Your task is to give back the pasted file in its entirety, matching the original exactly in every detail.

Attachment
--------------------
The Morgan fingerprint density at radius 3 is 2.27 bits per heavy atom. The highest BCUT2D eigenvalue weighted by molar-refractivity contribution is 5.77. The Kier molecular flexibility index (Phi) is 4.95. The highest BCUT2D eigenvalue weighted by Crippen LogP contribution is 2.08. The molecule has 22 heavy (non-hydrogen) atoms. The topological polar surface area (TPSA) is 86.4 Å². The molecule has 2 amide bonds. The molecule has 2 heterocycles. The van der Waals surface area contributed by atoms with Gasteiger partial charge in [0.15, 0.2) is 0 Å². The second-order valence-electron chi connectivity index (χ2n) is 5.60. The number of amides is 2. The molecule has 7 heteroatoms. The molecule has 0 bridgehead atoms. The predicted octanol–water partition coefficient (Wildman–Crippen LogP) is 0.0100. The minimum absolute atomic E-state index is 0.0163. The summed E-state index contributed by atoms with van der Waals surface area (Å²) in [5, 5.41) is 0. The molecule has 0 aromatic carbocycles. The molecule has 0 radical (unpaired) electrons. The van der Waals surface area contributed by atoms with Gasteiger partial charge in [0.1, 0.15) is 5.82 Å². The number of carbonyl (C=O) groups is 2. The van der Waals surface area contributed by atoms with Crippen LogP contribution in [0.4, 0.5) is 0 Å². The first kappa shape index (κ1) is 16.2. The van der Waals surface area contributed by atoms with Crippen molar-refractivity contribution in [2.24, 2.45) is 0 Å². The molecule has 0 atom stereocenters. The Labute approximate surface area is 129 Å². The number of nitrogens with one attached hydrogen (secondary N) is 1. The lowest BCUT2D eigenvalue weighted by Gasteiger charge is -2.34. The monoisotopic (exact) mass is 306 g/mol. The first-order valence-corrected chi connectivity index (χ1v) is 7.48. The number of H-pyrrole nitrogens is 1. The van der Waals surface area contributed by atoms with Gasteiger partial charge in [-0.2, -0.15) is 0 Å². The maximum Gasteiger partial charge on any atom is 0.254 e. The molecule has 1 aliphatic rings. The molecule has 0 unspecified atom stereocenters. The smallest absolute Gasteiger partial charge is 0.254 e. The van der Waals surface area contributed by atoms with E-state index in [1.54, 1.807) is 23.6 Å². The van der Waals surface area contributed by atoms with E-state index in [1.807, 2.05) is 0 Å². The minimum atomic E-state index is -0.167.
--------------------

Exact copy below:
The Morgan fingerprint density at radius 3 is 2.27 bits per heavy atom. The highest BCUT2D eigenvalue weighted by molar-refractivity contribution is 5.77. The Kier molecular flexibility index (Phi) is 4.95. The highest BCUT2D eigenvalue weighted by Crippen LogP contribution is 2.08. The molecule has 22 heavy (non-hydrogen) atoms. The topological polar surface area (TPSA) is 86.4 Å². The molecule has 2 amide bonds. The molecule has 2 heterocycles. The van der Waals surface area contributed by atoms with Gasteiger partial charge in [0.15, 0.2) is 0 Å². The second-order valence-electron chi connectivity index (χ2n) is 5.60. The number of amides is 2. The molecule has 7 heteroatoms. The molecule has 0 bridgehead atoms. The predicted octanol–water partition coefficient (Wildman–Crippen LogP) is 0.0100. The minimum absolute atomic E-state index is 0.0163. The summed E-state index contributed by atoms with van der Waals surface area (Å²) in [5, 5.41) is 0. The molecule has 0 aromatic carbocycles. The molecule has 0 radical (unpaired) electrons. The van der Waals surface area contributed by atoms with Gasteiger partial charge in [0.1, 0.15) is 5.82 Å². The number of carbonyl (C=O) groups is 2. The van der Waals surface area contributed by atoms with Crippen LogP contribution in [0.4, 0.5) is 0 Å². The first kappa shape index (κ1) is 16.2. The van der Waals surface area contributed by atoms with Crippen molar-refractivity contribution in [2.24, 2.45) is 0 Å². The molecule has 0 atom stereocenters. The Labute approximate surface area is 129 Å². The number of nitrogens with one attached hydrogen (secondary N) is 1. The lowest BCUT2D eigenvalue weighted by Gasteiger charge is -2.34. The monoisotopic (exact) mass is 306 g/mol. The first-order valence-corrected chi connectivity index (χ1v) is 7.48. The number of H-pyrrole nitrogens is 1. The van der Waals surface area contributed by atoms with Gasteiger partial charge in [-0.2, -0.15) is 0 Å². The maximum Gasteiger partial charge on any atom is 0.254 e. The molecule has 1 aliphatic rings. The molecule has 0 unspecified atom stereocenters. The smallest absolute Gasteiger partial charge is 0.254 e. The van der Waals surface area contributed by atoms with E-state index in [1.54, 1.807) is 23.6 Å². The van der Waals surface area contributed by atoms with E-state index in [1.807, 2.05) is 0 Å². The minimum atomic E-state index is -0.167.